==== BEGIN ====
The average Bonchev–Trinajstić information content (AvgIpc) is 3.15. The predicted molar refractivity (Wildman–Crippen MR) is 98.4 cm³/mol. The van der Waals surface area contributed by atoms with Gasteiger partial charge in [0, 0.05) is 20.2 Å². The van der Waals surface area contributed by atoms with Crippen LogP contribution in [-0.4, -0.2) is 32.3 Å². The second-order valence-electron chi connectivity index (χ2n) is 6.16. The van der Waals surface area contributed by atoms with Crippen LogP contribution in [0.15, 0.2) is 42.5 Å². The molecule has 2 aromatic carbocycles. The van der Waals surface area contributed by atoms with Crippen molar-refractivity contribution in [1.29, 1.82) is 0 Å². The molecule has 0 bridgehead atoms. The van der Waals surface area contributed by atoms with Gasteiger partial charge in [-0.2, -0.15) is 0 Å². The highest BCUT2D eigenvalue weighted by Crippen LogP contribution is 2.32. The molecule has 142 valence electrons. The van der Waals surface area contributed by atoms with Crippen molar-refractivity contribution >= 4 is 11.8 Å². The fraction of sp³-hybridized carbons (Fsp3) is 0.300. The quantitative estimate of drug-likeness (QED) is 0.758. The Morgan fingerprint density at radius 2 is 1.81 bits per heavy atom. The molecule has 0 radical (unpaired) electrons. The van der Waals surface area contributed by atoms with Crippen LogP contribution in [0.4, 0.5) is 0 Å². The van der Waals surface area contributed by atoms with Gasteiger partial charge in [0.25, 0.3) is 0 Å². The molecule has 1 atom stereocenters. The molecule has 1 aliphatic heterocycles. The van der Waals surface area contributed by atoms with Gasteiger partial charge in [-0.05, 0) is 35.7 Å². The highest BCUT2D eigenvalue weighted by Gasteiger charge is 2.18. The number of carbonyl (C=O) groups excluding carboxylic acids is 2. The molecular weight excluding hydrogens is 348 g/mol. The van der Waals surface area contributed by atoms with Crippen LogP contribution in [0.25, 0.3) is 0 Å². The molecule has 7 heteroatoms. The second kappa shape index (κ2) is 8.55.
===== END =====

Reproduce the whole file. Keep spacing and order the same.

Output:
The average Bonchev–Trinajstić information content (AvgIpc) is 3.15. The predicted molar refractivity (Wildman–Crippen MR) is 98.4 cm³/mol. The van der Waals surface area contributed by atoms with Gasteiger partial charge in [0, 0.05) is 20.2 Å². The van der Waals surface area contributed by atoms with Crippen LogP contribution in [-0.4, -0.2) is 32.3 Å². The second-order valence-electron chi connectivity index (χ2n) is 6.16. The van der Waals surface area contributed by atoms with Crippen LogP contribution in [0.15, 0.2) is 42.5 Å². The molecule has 2 aromatic carbocycles. The van der Waals surface area contributed by atoms with Crippen molar-refractivity contribution in [1.29, 1.82) is 0 Å². The molecule has 0 bridgehead atoms. The van der Waals surface area contributed by atoms with Gasteiger partial charge in [-0.2, -0.15) is 0 Å². The highest BCUT2D eigenvalue weighted by Crippen LogP contribution is 2.32. The molecule has 142 valence electrons. The van der Waals surface area contributed by atoms with Crippen molar-refractivity contribution >= 4 is 11.8 Å². The fraction of sp³-hybridized carbons (Fsp3) is 0.300. The quantitative estimate of drug-likeness (QED) is 0.758. The Morgan fingerprint density at radius 2 is 1.81 bits per heavy atom. The molecule has 0 radical (unpaired) electrons. The van der Waals surface area contributed by atoms with Crippen LogP contribution in [0.4, 0.5) is 0 Å². The van der Waals surface area contributed by atoms with Gasteiger partial charge in [0.25, 0.3) is 0 Å². The molecule has 1 atom stereocenters. The molecule has 1 aliphatic heterocycles. The van der Waals surface area contributed by atoms with Gasteiger partial charge in [-0.05, 0) is 35.7 Å². The highest BCUT2D eigenvalue weighted by Gasteiger charge is 2.18. The number of carbonyl (C=O) groups excluding carboxylic acids is 2. The molecular weight excluding hydrogens is 348 g/mol. The van der Waals surface area contributed by atoms with Crippen LogP contribution in [0.25, 0.3) is 0 Å². The molecule has 7 heteroatoms. The second kappa shape index (κ2) is 8.55.